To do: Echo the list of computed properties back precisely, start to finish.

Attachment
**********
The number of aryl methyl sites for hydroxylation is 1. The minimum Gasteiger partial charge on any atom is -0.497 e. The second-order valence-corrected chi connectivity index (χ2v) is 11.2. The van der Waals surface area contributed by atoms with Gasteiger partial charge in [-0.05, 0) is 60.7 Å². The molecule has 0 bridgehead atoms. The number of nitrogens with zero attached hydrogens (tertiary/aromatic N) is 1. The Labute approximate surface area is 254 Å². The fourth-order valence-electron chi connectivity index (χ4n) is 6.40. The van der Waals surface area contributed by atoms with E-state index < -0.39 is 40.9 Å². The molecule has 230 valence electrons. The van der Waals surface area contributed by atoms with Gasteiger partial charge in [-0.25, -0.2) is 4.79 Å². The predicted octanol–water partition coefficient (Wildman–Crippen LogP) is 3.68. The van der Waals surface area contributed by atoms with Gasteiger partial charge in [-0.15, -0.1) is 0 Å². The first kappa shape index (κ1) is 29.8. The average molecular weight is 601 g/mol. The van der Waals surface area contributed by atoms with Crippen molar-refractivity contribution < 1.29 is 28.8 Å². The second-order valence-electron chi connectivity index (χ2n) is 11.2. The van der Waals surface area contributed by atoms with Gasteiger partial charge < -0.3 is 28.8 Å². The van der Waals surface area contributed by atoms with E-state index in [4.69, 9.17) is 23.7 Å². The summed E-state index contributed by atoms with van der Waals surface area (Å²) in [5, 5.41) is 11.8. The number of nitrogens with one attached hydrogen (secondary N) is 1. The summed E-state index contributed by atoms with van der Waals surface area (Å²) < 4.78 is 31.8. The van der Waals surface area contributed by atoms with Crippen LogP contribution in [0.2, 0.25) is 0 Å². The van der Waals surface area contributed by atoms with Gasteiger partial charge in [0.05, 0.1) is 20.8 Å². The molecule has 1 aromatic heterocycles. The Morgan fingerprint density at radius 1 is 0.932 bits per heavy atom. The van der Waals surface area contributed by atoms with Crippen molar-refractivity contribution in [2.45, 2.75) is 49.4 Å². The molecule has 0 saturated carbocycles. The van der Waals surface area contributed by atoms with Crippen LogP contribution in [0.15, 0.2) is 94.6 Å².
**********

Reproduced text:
The number of aryl methyl sites for hydroxylation is 1. The minimum Gasteiger partial charge on any atom is -0.497 e. The second-order valence-corrected chi connectivity index (χ2v) is 11.2. The van der Waals surface area contributed by atoms with Gasteiger partial charge in [-0.05, 0) is 60.7 Å². The molecule has 0 bridgehead atoms. The number of nitrogens with zero attached hydrogens (tertiary/aromatic N) is 1. The Labute approximate surface area is 254 Å². The fourth-order valence-electron chi connectivity index (χ4n) is 6.40. The van der Waals surface area contributed by atoms with E-state index < -0.39 is 40.9 Å². The molecule has 230 valence electrons. The van der Waals surface area contributed by atoms with Gasteiger partial charge in [-0.25, -0.2) is 4.79 Å². The predicted octanol–water partition coefficient (Wildman–Crippen LogP) is 3.68. The van der Waals surface area contributed by atoms with Gasteiger partial charge in [-0.15, -0.1) is 0 Å². The first kappa shape index (κ1) is 29.8. The average molecular weight is 601 g/mol. The van der Waals surface area contributed by atoms with Crippen molar-refractivity contribution < 1.29 is 28.8 Å². The second-order valence-electron chi connectivity index (χ2n) is 11.2. The van der Waals surface area contributed by atoms with Gasteiger partial charge < -0.3 is 28.8 Å². The van der Waals surface area contributed by atoms with E-state index in [4.69, 9.17) is 23.7 Å². The summed E-state index contributed by atoms with van der Waals surface area (Å²) in [5, 5.41) is 11.8. The number of nitrogens with one attached hydrogen (secondary N) is 1. The summed E-state index contributed by atoms with van der Waals surface area (Å²) < 4.78 is 31.8. The van der Waals surface area contributed by atoms with Crippen LogP contribution in [0.2, 0.25) is 0 Å². The van der Waals surface area contributed by atoms with Gasteiger partial charge in [0.05, 0.1) is 20.8 Å². The molecule has 1 aromatic heterocycles. The Morgan fingerprint density at radius 1 is 0.932 bits per heavy atom. The van der Waals surface area contributed by atoms with Crippen molar-refractivity contribution in [2.45, 2.75) is 49.4 Å². The molecule has 0 saturated carbocycles. The van der Waals surface area contributed by atoms with Crippen LogP contribution in [0.15, 0.2) is 94.6 Å².